I love the concluding part of your letter where you rightly asserted that the Biafra agitation is not an issue over which a single drop of blood should be shed. We agree completely. We have all advanced beyond the primitive era of war. We are not asking for war. We are only asking that since the Nigerian state has repeatedly proven her unwillingness to treat us as equal partners in the Nigerian experiment, we demand to be ‘gifted’ with a YES or NO vote known as referendum to enable us to decide our future. Rather than merely mouthing off quit notice, prevail on your leaders who control every facet of the Nigerian government to allow for a plebiscite for the Igbo.
After they have voted and the YES vote carries the day, you can then give Igbo living in your region whatever condition under which you want them to live if they still want to continue living in your midst.
Dishing out quit notice to Igbos residing in your region when they are yet to be officially granted their referendum and Biafra is only tantamount to putting the cart before the horse. Until the Igbos officially get their Biafra, they remain Nigerians with all the right and privileges of Nigerian citizens including the right of living and doing business anywhere in Nigeria.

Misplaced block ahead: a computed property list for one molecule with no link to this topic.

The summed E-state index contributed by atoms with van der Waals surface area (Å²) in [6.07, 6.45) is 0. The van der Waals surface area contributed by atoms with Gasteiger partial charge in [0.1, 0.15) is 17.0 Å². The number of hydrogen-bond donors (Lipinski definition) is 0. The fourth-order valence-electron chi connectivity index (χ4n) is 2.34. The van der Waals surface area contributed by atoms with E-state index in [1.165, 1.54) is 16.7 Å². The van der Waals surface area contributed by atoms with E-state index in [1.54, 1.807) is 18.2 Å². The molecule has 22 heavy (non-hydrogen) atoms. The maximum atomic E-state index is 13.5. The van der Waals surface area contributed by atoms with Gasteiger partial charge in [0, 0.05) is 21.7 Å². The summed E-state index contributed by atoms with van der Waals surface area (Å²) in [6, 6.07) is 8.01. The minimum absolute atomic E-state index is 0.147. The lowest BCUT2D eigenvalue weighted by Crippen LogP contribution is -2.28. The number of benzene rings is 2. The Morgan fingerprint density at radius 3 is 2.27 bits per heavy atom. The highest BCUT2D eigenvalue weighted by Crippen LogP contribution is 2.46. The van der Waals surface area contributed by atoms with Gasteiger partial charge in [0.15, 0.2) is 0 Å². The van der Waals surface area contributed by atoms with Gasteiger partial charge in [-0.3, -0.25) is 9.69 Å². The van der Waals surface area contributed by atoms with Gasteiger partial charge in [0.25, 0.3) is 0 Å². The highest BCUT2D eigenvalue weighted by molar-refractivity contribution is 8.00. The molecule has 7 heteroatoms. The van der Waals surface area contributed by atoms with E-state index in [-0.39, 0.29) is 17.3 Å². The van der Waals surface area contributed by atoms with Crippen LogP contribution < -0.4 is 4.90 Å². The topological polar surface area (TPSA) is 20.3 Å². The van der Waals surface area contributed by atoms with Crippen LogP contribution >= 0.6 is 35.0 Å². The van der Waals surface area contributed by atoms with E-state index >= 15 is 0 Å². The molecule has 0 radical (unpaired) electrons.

Lastly, let me conclude by reminding you that even in the event of a successful referendum for Biafra, all property legally acquired by the Igbo anywhere in Nigeria remain theirs and are protected by international laws. Nigerians did not lose their property in Britain when the latter granted her independence in 1960, did they? The world has progressed considerably. I would remind you that the ‘abandoned property’ era is over but I’m sure you already know that, don’t you?
Instead of killing ourselves and creating IDPs everywhere, let us peacefully do “To Your Tent, Oh, Israel!” That way, we will still do things together but as good neighbours under mutually agreed terms.
Love from Charles Ogbu.
Ogbu, a social analyst, wrote from Port Harcourt